What’s up with Lent?

Do you know what the significance of Wednesday, March 9 was? No, not the start of the UMSU elections, but something more global, more renown. Have you ever heard of Lent? Perhaps in conversation over the past week or so? If not, allow me to explain.

During the period of Lent, the observer abstains from an item for the 40 days leading up to Easter. The actual time between Ash Wednesday, the beginning of Lent, and Easter totals 46 days, but Sundays are traditionally seen as a day of celebration and therefore are not included. To me, the central idea behind Lent is to give up an aspect of daily life and to spend the time gained serving, praying or worshipping God. The reason of observing such a practice is for one to rid themselves of worldly, tangible things and to rely fully on God.

So where did Lent originate from? Documentation dating back to AD 325 outlines the idea of Lent and its observed practices. When Christianity was legalized by Constantine and Licinus in AD 313, a wave of Christian-related activity stirred up within the Roman Empire. By AD 325, the First Ecumenical Council of Nicaea outlined a period of 40 days before Easter referred to as Lent.

But why? What is the rational behind observing Lent? Why would anyone abstain from things so pivotal to our existence? As previously stated: “The reason of observing such a practice is for one to rid themselves of worldly, tangible things and to rely fully on God.” But allow me to expand. As a Christian coming from a Protestant tradition, there has always been a big emphasis on a personal relationship with God. To make any sort of relationship successful, one must dedicate time to the relationship; this is the most basic and fundamental step. If you don’t believe me, ask Dr. Phil, Oprah, Maury or any other person who has their own show, but don’t ask Charlie Sheen; his Ustream.com channel does not count.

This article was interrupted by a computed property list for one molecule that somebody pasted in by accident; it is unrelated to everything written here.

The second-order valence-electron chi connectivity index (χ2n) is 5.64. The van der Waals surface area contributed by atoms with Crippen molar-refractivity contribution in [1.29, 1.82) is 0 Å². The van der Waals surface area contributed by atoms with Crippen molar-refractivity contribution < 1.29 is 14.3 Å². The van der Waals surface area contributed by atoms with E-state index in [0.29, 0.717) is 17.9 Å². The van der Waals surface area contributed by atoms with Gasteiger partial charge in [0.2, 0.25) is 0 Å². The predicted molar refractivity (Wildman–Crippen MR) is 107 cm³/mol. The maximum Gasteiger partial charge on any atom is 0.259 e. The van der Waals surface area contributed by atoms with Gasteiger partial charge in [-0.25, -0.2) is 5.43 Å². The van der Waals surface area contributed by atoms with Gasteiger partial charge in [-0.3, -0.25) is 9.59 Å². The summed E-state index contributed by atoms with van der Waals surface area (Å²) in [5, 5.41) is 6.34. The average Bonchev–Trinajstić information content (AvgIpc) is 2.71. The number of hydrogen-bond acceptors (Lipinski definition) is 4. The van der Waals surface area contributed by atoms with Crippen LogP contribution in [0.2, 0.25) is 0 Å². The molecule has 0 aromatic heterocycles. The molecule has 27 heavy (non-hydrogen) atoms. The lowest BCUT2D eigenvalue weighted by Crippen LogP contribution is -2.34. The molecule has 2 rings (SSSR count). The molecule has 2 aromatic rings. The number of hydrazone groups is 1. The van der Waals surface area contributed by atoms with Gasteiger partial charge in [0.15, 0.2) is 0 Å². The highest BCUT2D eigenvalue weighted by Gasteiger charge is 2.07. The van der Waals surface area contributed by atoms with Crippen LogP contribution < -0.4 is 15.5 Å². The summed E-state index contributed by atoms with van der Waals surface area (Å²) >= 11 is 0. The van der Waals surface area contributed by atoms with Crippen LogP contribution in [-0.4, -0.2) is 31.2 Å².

Our Western culture has consumed 100 per cent of our most precious commodity . . . our time. It has simply vanished before our eyes. We find ourselves locked in routine, but the observation of Lent permits time for things that may have otherwise been left out of our everyday routine.

This is my first year personally observing Lent. Over the past few years I have seen the practice observed by my peers and by other people in the church. As I progress through the next 46 days, I don’t know what to expect. I have chosen to abstain from food each day until 3 p.m., a practice that has a long history in the Christian church, although the idea of self-denial has declined in popularity over the past few years. This traditional idea has been replaced with a wonderful idea called “intentional giving.” Instead of taking something away from yourself, you give something to others. A great idea that I believe should be incorporated into every person’s lifestyle, whether religious or not.